On The Radio Columns: June 2007 Archives

By: Mike Austerman

On The RadioOldies music lovers were in heaven last weekend with all the special events taking place on the radio. On Memorial Day, listeners in New York got to hear the classic sounds of “Musicradio 77” on WABC-AM (770), while fans of the “Big 89” got to hear a rewind on WLS-AM (890) in Chicago. The response was huge, not only from the in-town audiences, but from fans across the world listening over the Internet.

Although it wasn’t promoted nearly as heavily, oldies WOMC-FM (104.3) also did some reminiscing of sorts over the holiday weekend by dropping its ’70s tunes and playing all ’60s music, complete with older-style jingles.

Earlier this month, WOMC made the wise decision to embrace its heritage by going back to calling itself “Oldies 104.3” instead of using the nondescriptive “Motor City’s 104.3 WOMC” tag that had been in place for just over a year.

What’s in a name? The station’s ratings had been down in each quarter since dropping the oldies name — perhaps being able to better identify the station will help turn those ratings back upward this summer, which has traditionally been a strong time of the year for oldies stations.

 • • • • • • • • 

WOMC is not the only station owned by CBS Radio to pull a never-mind of sorts. In recent weeks, New York’s FM 92.3 dropped its talk format and reverted back to a rock format as K-Rock, even reclaiming its old WXRK call sign. San Francisco also lost an FM talk station, getting back heritage classic hits station KFRC-FM, albeit on a different frequency. Also among the recent changes, Chicago’s FM talker dropped the “Free FM” tag that also was being used by the now defunct stations in NYC and San Francisco. Free FM can still be heard in use locally on WKRK-FM (97.1). These happenings make me wonder if there are more changes on the horizon at CBS Radio.

 

By: Art Vuolo

On The RadioHonestly, I can’t remember the last time this space looked more like an obituary page than a radio column. But this has been a very sad week, and the local radio community is still reeling from the passing of two well-known personalities.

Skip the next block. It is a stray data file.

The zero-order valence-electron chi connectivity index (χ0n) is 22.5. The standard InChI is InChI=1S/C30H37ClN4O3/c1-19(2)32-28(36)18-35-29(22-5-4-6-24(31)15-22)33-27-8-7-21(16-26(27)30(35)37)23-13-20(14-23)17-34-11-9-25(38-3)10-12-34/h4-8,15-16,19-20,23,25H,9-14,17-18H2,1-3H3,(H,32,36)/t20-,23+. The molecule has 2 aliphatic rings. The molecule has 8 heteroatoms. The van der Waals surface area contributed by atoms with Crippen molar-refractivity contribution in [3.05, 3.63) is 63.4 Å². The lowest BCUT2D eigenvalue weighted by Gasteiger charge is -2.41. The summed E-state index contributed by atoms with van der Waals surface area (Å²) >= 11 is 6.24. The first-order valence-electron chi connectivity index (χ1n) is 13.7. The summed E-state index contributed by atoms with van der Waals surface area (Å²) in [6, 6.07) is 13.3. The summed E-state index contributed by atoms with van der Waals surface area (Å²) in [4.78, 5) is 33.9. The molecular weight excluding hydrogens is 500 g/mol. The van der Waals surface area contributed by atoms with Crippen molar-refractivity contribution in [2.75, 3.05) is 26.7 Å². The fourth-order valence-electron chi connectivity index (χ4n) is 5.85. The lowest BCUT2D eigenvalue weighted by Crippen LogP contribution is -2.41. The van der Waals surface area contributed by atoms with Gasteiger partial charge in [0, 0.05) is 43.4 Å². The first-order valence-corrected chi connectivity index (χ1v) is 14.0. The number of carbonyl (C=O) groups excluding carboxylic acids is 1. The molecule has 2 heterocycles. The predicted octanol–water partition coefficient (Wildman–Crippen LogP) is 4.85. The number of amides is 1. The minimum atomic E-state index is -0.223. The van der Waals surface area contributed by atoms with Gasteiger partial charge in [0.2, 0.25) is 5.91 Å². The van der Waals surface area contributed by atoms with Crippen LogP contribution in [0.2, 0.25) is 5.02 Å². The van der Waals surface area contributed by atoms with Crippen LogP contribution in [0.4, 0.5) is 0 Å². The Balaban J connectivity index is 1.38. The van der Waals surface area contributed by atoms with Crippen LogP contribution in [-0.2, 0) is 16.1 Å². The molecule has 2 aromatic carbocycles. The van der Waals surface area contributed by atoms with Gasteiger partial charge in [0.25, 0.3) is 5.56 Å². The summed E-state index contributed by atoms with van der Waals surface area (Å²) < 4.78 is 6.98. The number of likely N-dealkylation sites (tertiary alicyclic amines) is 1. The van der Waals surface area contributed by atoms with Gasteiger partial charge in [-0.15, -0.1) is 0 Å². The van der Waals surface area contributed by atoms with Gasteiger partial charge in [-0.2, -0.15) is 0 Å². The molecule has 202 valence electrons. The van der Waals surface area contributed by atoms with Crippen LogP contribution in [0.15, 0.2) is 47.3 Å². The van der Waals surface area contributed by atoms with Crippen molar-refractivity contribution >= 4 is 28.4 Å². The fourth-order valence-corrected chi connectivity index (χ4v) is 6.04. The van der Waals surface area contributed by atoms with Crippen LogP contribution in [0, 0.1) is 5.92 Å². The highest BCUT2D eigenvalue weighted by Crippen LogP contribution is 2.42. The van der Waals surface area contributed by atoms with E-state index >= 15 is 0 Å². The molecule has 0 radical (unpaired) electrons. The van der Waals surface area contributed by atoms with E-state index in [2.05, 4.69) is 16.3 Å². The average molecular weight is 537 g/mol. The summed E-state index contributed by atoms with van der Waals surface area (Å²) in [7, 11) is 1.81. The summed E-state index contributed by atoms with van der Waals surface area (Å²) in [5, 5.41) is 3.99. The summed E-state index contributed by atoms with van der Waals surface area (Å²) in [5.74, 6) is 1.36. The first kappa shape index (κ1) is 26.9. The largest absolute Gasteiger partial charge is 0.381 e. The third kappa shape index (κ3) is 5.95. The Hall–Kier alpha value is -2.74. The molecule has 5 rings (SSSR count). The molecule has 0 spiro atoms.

For longtime Detroit radio listeners, the name Paul Christy is certainly familiar. Born Paul Christides, he died of complications from Parkinson’s disease Monday. His son, Scott, hoped to bring his dad to the last Detroit Radio Reunion in September 2005, but even then he was too weak to make the trip from his home outside of Lansing.

Christy was last heard locally on the ill-fated, full-service WYUR-AM, which is now progressive talk WDTW-AM (1310). His career included WCAR, which is now WDFN-AM (1130); WABX when it was Top 40; and in the late ’70s, he was program director of WNIC-FM (100.3) and its AM station of the same name. Also on his résumé is the launch of oldies on WKSG-FM in 1984, where he was that station’s first morning host.

He discovered a young man by the name of John Huzar working out in Ann Arbor at WAAM-AM (1600) using the name Tom Michaels on the air. You know him today as Jim Harper, the popular morning man at WMGC-FM (105.1).

“I hope everyone remembers that Paul Christy actually invented the ‘soft rock’ format,” Harper says. “We used to call it ‘Rock ‘n’ Easy’ 30 years ago, and as a result of that creation, thousands of us in broadcasting have had a chance to hone our craft. He probably did more for the careers of Michigan broadcasters than anyone I can think of in terms of launching careers. He gave me my first morning show job and I am eternally grateful.”